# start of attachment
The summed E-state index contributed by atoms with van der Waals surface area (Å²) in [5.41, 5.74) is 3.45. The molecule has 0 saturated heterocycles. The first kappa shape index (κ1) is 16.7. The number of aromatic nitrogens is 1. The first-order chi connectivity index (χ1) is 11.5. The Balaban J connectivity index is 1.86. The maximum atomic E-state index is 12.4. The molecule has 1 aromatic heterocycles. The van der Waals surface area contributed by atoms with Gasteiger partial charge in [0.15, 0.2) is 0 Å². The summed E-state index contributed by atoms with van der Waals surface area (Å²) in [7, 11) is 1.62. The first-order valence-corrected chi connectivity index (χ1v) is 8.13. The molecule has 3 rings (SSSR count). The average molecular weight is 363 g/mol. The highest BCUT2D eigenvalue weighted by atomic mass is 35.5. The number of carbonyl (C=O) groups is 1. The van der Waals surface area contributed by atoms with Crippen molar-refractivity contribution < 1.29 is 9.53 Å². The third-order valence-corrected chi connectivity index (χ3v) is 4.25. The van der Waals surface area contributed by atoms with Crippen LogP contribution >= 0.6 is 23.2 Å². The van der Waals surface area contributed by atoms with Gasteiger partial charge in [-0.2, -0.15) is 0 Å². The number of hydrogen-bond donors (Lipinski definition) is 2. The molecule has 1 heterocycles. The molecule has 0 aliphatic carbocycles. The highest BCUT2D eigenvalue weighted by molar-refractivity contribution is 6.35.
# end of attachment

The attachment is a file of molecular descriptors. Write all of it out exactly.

The summed E-state index contributed by atoms with van der Waals surface area (Å²) in [5.41, 5.74) is 3.45. The molecule has 0 saturated heterocycles. The first kappa shape index (κ1) is 16.7. The number of aromatic nitrogens is 1. The first-order chi connectivity index (χ1) is 11.5. The Balaban J connectivity index is 1.86. The maximum atomic E-state index is 12.4. The molecule has 1 aromatic heterocycles. The van der Waals surface area contributed by atoms with Gasteiger partial charge in [0.15, 0.2) is 0 Å². The summed E-state index contributed by atoms with van der Waals surface area (Å²) in [7, 11) is 1.62. The first-order valence-corrected chi connectivity index (χ1v) is 8.13. The molecule has 3 rings (SSSR count). The average molecular weight is 363 g/mol. The highest BCUT2D eigenvalue weighted by atomic mass is 35.5. The number of carbonyl (C=O) groups is 1. The van der Waals surface area contributed by atoms with Crippen molar-refractivity contribution < 1.29 is 9.53 Å². The third-order valence-corrected chi connectivity index (χ3v) is 4.25. The van der Waals surface area contributed by atoms with Crippen LogP contribution >= 0.6 is 23.2 Å². The van der Waals surface area contributed by atoms with Gasteiger partial charge in [-0.2, -0.15) is 0 Å². The number of hydrogen-bond donors (Lipinski definition) is 2. The molecule has 1 heterocycles. The molecule has 0 aliphatic carbocycles. The highest BCUT2D eigenvalue weighted by molar-refractivity contribution is 6.35.